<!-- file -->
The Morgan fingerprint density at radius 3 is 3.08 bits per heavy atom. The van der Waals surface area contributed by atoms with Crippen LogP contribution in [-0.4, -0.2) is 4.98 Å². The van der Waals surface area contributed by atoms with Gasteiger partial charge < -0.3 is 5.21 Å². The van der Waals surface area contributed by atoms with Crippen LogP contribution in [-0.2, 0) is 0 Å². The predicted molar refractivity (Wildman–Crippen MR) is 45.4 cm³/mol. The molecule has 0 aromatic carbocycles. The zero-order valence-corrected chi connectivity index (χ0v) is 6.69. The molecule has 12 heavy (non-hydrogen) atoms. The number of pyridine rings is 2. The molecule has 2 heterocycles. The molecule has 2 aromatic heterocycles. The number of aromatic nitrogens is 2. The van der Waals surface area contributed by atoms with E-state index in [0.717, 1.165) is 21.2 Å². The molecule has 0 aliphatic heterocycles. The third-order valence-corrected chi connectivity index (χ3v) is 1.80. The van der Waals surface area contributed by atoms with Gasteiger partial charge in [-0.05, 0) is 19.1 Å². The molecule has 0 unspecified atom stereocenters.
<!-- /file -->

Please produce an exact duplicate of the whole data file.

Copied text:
The Morgan fingerprint density at radius 3 is 3.08 bits per heavy atom. The van der Waals surface area contributed by atoms with Crippen LogP contribution in [-0.4, -0.2) is 4.98 Å². The van der Waals surface area contributed by atoms with Gasteiger partial charge < -0.3 is 5.21 Å². The van der Waals surface area contributed by atoms with Crippen LogP contribution in [-0.2, 0) is 0 Å². The predicted molar refractivity (Wildman–Crippen MR) is 45.4 cm³/mol. The molecule has 0 aromatic carbocycles. The zero-order valence-corrected chi connectivity index (χ0v) is 6.69. The molecule has 12 heavy (non-hydrogen) atoms. The number of pyridine rings is 2. The molecule has 2 heterocycles. The molecule has 2 aromatic heterocycles. The number of aromatic nitrogens is 2. The van der Waals surface area contributed by atoms with E-state index in [0.717, 1.165) is 21.2 Å². The molecule has 0 aliphatic heterocycles. The third-order valence-corrected chi connectivity index (χ3v) is 1.80. The van der Waals surface area contributed by atoms with Gasteiger partial charge in [-0.05, 0) is 19.1 Å². The molecule has 0 unspecified atom stereocenters.